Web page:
With the state's annual sales tax holiday for clothing and shoes set to begin Sunday, retailers are gearing up for eager shoppers hoping to save a few bucks.
But some argue the temporary tax break -- clothing and shoe purchases under $300 will be exempt through Aug. 23 -- is more gimmick than sound economic policy.
"Why it's done is politics," said Peter Gioia, an economist with the Connecticut Business and Industry Association. "It's done two months before election time. There is a weak boost from this and some shopping is delayed. The economic impact is not that great. If you want to increase spending, tax less all the time."
The state's sales tax is due to change July 2015, when a year-round exemption for clothing and shoe purchases under $50 takes effect. The one-week, $300 and under summer break will continue.
For the state, sales-tax-free week means a revenue loss of between $7 million and $8 million, according to the state Department of Revenue Services. The increase in retail sales for merchants could not be immediately obtained.
The state's 6.35 percent sales tax is the 10th highest in the nation, with California the highest at 7.5 percent.
"Having this week-long sales tax holiday not only makes back-to-school shopping just a little bit easier, but also helps retailers boost their bottom line," said Gov. Dannel P. Malloy during a visit Friday to a Berlin clothing retailer.
"Many stores also plan sales and discounts to coincide with this week, which allows families to stretch their hard-earned money a little further. This is a great opportunity to shop locally and support Connecticut retailers," Malloy said.
When Malloy took office, the state offered a year-round sales tax exemption for clothing and shoe purchases under $50 in addition to the larger late summer break. Faced with massive deficits, Malloy eliminated the year-round break in 2011.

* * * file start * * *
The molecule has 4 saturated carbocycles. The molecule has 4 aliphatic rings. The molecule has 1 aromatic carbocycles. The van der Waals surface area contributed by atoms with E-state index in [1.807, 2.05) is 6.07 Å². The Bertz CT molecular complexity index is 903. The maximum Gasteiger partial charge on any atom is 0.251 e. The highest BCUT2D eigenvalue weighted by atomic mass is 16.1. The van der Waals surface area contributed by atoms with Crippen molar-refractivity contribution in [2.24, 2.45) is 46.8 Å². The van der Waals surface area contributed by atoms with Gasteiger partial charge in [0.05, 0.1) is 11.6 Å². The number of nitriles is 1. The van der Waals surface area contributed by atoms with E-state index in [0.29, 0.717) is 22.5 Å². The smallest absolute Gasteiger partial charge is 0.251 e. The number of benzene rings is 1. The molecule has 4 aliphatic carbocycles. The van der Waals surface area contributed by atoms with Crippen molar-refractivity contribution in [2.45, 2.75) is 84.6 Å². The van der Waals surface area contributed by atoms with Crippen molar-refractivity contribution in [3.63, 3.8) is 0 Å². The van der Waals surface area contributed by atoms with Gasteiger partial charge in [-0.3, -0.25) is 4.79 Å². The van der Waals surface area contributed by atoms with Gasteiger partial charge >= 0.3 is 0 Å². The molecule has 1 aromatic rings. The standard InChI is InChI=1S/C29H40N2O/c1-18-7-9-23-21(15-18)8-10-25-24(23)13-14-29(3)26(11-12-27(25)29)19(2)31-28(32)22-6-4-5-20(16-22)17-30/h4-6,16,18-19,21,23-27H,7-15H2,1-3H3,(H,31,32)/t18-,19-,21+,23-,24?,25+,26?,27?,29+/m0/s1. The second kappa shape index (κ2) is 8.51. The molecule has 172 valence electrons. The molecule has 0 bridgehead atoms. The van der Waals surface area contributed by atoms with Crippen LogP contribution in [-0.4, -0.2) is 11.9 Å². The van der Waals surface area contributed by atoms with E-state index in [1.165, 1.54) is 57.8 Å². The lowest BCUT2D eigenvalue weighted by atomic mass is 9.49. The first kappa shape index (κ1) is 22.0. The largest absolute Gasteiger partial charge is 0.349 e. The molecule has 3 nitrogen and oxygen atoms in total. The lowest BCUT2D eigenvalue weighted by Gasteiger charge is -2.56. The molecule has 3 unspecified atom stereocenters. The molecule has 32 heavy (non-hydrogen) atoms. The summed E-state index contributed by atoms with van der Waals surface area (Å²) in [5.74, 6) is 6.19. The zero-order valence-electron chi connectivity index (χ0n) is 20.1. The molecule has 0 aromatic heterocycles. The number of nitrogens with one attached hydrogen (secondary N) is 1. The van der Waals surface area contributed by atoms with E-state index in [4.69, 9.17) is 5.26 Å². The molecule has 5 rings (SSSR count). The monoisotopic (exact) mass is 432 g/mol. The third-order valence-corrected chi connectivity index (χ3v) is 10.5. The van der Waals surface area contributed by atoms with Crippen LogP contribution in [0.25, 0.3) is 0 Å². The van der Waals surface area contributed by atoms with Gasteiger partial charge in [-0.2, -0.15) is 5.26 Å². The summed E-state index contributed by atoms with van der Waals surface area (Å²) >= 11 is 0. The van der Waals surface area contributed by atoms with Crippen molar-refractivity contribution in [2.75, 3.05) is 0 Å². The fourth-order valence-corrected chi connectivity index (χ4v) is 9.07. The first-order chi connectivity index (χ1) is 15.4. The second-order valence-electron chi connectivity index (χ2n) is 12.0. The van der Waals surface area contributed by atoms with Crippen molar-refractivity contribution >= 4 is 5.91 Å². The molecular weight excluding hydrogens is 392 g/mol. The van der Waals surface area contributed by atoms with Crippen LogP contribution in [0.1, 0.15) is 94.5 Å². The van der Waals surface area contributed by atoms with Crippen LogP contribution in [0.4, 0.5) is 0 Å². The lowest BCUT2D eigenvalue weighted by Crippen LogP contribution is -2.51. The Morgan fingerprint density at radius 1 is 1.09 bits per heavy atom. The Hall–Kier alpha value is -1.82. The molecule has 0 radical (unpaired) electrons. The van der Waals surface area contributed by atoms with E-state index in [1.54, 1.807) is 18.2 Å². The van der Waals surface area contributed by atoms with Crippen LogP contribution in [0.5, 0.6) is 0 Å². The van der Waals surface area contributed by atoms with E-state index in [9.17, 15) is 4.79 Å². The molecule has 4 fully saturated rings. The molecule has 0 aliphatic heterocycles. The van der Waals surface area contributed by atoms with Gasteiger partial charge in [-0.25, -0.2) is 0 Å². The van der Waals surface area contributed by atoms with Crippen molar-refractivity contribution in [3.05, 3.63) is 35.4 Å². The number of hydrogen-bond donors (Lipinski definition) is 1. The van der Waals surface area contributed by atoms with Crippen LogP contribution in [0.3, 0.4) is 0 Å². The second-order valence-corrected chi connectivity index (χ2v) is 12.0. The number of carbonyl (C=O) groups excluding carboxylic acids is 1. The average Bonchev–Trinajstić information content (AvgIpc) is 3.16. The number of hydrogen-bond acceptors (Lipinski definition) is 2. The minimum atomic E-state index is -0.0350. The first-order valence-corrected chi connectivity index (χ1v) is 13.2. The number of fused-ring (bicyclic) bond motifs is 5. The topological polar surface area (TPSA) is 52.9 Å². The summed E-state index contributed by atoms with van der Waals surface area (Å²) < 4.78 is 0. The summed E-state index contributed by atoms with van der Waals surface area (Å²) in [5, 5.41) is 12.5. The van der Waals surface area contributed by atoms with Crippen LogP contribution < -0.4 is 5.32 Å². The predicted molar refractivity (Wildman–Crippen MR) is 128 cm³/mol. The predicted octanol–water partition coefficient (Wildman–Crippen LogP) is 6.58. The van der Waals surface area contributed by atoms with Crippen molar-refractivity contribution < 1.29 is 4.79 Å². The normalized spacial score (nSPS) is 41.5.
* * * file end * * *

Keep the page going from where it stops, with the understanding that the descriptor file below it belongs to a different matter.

The budget approved this year by Malloy and the General Assembly reinstates the $50 or less exemption for clothes and shoes, effective next year.
"That was one thing that went because of the deficits," Gioia said, referring to the year-round break. "Now there is spending on all sorts of programs. There is a vast amount of spending built up and it forces more taxes."
Gioia said sales tax free week mostly benefits lower income consumers, noting $200 in spending provides only $12.70 in savings.
"Merchants like it because they use it for marketing. The politicians love it," Carstensen said. "You might get a tiny bump in sales. It costs the state money to implement. There are now 689 exemptions to the sales tax. It's not working well. We ought to be having a serious discussion of the revenue base for the state."
DRS Commissioner Kevin Sullivan said retailers appreciate sales tax free week, pointing out it has been offered for more than a decade.
"I'm proud that we can continue this tradition, make it a little easier for families to do back-to-school shopping and offer all taxpayers a break," Sullivan said.
"The CRMA has always advocated for the sales-tax free week because of the benefits it offers both consumers and retailers throughout Connecticut," Phelan said.